Tech & application

12 June,2016

According to an article this past week by Advanced Textiles Source, Roseville, Minn., USA, the cost of sustainability in fabrics is a factor for both wovens and nonwovens. “While sustainability is a topic of interest, many retailers and consumers expect sustainable products without having to pay more for them,” said Elisabeth Stanger, global director, business development, hygiene at The Lenzing Group, Lenzing, Austria, which supplies manmade cellulose fibers to the textile and nonwovens industry, including those used in disposable wipes.

“Looking at sustainability means looking at the raw material, the production process, the logistics and the disposal,” Stanger added. Edana and Inda, two international trade associations for the nonwovens and engineered fabrics industry, recently released new guidelines addressing both dispersion and biodegradability. Stanger points out that Lenzing’s TENCEL® fibers are wood-based, and certified biodegradable and home-compostable, and its short-cut fibers can be part of the sustainable solution for future products.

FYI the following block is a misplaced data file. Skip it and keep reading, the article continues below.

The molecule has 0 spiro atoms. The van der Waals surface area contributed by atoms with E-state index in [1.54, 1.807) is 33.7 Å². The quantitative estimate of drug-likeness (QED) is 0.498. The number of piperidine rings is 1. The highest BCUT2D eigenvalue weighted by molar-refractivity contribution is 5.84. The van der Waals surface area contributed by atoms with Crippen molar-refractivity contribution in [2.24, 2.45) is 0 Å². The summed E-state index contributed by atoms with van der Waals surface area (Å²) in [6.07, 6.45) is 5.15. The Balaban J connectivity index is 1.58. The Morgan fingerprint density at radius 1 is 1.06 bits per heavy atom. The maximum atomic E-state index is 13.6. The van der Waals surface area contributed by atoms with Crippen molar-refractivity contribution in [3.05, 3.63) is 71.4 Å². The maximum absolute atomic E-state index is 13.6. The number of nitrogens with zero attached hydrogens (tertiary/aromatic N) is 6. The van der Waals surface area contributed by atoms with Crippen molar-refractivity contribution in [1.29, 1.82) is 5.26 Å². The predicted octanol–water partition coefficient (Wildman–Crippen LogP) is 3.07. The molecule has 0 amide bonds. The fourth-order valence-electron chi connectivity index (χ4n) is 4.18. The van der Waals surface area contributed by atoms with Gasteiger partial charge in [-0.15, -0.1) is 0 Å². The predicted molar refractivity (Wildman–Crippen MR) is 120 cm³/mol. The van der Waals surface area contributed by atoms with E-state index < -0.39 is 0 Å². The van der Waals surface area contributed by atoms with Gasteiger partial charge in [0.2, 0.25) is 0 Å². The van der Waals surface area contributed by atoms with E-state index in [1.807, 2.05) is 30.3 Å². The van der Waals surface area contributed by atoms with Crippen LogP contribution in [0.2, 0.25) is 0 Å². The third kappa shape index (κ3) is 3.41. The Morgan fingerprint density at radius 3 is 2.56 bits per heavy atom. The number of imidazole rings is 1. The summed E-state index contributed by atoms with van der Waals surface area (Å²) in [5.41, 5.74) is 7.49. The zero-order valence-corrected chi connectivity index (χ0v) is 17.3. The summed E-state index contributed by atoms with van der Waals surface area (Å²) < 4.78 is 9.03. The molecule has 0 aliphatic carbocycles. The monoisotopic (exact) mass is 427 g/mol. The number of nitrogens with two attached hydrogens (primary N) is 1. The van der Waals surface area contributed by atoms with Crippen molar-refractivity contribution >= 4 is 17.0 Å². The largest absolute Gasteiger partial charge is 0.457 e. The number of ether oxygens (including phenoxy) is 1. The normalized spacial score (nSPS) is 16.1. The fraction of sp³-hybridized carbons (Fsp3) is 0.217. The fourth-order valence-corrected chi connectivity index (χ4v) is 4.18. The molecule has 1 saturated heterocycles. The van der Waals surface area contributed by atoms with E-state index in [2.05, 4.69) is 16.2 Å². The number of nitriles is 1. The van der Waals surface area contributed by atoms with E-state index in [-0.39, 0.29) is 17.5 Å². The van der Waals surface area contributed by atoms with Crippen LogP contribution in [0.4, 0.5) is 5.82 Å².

Consumer education is a critical factor for the success of sustainable products—for both wovens and nonwovens. For hygiene products, Stanger notes that consumers typically aren’t informed about the raw material in the products, and that legislation is lacking. “Many consumers wish to buy sustainable products,” Stanger said. “To do so, they need to be informed.”

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